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Returnig to work after an injury
#1
I read a great article about their father's experience with being an injured worker. This story was highlighted in workcompcentral blog by David DePoalo. I am passing the information along to injured workers, who can also benefit from this topic.

http://annmariecommunicatesinsurance.wor...ers-story/

She also wrote an article about keeping communication open between the employer and employee. This will help with the goal of returning to work. I have always believed that employers who do not have a hostile attitude towards the people who file workers compensation claims and actually have empathy for them, keep communication open, and find ways to accommodate their employee are the best employers to work for. This is a good article about keeping the lines of communication open. She also gives helpful ideas on how to do this.

http://annmariecommunicatesinsurance.wor...ion-plans/

Unfortunately, in California and I suppose other states as well many employers consider an injured worker a liability, or that some way the injured worker is suing them. Once an injured worker hires an attorney, this almost always leads to the cut off of communication between the employer and employee. In my opinion this is a mistake, and ultimately hurts the injured worker.

California is considered an "at will state". Many believe this means employees who have work related injures can be fired at any time. They also believe employers do not have to accommodate them when they try to return to work, and tell them they can only return to work if they are 100% and have no restrictions. In my opinion both are wrong. It is 100% illegal to state an employee can only return to work with 100% healed policies.

This is a good article about this called "100% healed policies 100% illegal".

http://celavoice.org/2013/10/03/employer...ities-act/

This is an excerpt from the article that gives an example of the interactive process and what some employers do wrong by not attempting to accommodate an employee with restrictions.

" She is ready to come back to work and suggests a less physically demanding retail position. However, the Human Resources Director informs her, “don’t come back until you are 100% better,” and Cynthia is never going to be “100% healed.” She will always have limitations that will require some accommodation from her employer in order to perform her job.

However, she is not deterred. In anticipation of returning to work, Cynthia schedules a meeting with her supervisors to discuss the modifications she will need, but they cancel it. Then, out of the blue, she receives a letter from the company terminating her employment. The reason: job abandonment — failure to return from leave.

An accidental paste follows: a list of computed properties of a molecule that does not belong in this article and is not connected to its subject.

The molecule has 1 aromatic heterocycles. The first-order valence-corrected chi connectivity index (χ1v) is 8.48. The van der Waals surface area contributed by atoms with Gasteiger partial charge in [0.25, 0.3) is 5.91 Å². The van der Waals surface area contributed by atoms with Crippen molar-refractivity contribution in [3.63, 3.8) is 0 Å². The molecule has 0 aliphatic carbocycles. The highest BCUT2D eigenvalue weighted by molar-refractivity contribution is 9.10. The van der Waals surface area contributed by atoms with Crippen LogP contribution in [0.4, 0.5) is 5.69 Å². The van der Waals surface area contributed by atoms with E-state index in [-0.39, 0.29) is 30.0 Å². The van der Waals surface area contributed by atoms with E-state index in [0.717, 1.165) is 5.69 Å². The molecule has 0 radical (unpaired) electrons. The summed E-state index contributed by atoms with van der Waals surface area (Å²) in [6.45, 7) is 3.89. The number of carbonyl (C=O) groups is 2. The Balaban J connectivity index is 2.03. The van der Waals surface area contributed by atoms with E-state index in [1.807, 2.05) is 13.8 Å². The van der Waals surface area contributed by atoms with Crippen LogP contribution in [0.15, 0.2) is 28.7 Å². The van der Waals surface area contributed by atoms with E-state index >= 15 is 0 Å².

Cynthia’s experience is not unique. Employee advocates report that termination after a disability leave or a request for accommodation are two of the most frequent reasons why an employee will contact a lawyer. According to the Equal Employment Opportunity Commission (“EEOC”), one of the “hottest areas of EEOC litigation right now involves the agency’s efforts to root out inflexible leave policies – particularly those that supposedly eliminate an employer’s legal obligation to explore and make reasonable accommodations for employees returning from medical leaves of absence.”

The California Commission on Health and Safety and Worker Compensation has published a “Helping Injured Employees Return to Work,” a handbook of practical guidance for businesses. It provides as examples of inappropriate policies:
Requiring that injured employees be released to full duty without restrictions or be healed 100 percent before returning.
Always terminating an employee if he or she is unable to return to full duty after a specific, fixed period.
Delaying discussion of job accommodations until the employee’s condition is permanent and stationary.

Almost all courts that have examined these so-called “100% healed” policies have concluded that they are an outright violation of the Americans with Disabilities Act. When an employee is out on disability leave, companies must communicate with the employee, preferably in person, in what is called the good faith interactive process. All attempts to reasonably accommodate the employee to allow him or her to perform the essential functions of the job should be made.

The rules for reasonable accommodations protect all of us. After all, we never know when one of us or a loved one may become sick or injured and require some form of leave or accommodation. It’s a shame that it sometimes takes a lawsuit to hold companies accountable when they break the rules. But what’s clear is this — when it comes to “100% healed” policies, employers should take heed that the justice system is going to hold them 100% liable."